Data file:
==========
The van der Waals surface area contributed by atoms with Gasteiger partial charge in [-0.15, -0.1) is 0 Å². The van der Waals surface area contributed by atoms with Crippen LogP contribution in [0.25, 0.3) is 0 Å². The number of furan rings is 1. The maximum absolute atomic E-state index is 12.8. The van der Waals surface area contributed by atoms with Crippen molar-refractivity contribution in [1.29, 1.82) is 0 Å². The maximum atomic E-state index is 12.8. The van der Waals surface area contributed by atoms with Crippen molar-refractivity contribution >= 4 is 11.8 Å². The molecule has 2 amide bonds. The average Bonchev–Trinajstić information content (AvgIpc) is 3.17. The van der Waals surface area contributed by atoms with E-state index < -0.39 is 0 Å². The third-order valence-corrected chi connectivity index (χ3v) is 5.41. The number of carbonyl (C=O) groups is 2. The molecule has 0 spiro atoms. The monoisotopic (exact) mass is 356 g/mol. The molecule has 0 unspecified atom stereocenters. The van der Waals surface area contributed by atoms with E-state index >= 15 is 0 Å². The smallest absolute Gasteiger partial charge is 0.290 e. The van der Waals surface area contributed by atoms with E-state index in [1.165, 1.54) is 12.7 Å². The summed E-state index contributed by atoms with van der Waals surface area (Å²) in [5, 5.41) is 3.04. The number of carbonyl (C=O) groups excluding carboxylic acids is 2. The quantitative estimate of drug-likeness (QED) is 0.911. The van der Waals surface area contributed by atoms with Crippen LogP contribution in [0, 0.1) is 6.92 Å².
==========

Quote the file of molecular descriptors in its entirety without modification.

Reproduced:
The van der Waals surface area contributed by atoms with Gasteiger partial charge in [-0.15, -0.1) is 0 Å². The van der Waals surface area contributed by atoms with Crippen LogP contribution in [0.25, 0.3) is 0 Å². The number of furan rings is 1. The maximum absolute atomic E-state index is 12.8. The van der Waals surface area contributed by atoms with Crippen molar-refractivity contribution in [1.29, 1.82) is 0 Å². The maximum atomic E-state index is 12.8. The van der Waals surface area contributed by atoms with Crippen molar-refractivity contribution >= 4 is 11.8 Å². The molecule has 2 amide bonds. The average Bonchev–Trinajstić information content (AvgIpc) is 3.17. The van der Waals surface area contributed by atoms with E-state index < -0.39 is 0 Å². The third-order valence-corrected chi connectivity index (χ3v) is 5.41. The number of carbonyl (C=O) groups is 2. The molecule has 0 spiro atoms. The monoisotopic (exact) mass is 356 g/mol. The molecule has 0 unspecified atom stereocenters. The van der Waals surface area contributed by atoms with E-state index >= 15 is 0 Å². The smallest absolute Gasteiger partial charge is 0.290 e. The van der Waals surface area contributed by atoms with E-state index in [1.165, 1.54) is 12.7 Å². The summed E-state index contributed by atoms with van der Waals surface area (Å²) in [5, 5.41) is 3.04. The number of carbonyl (C=O) groups excluding carboxylic acids is 2. The quantitative estimate of drug-likeness (QED) is 0.911. The van der Waals surface area contributed by atoms with Crippen LogP contribution in [0, 0.1) is 6.92 Å².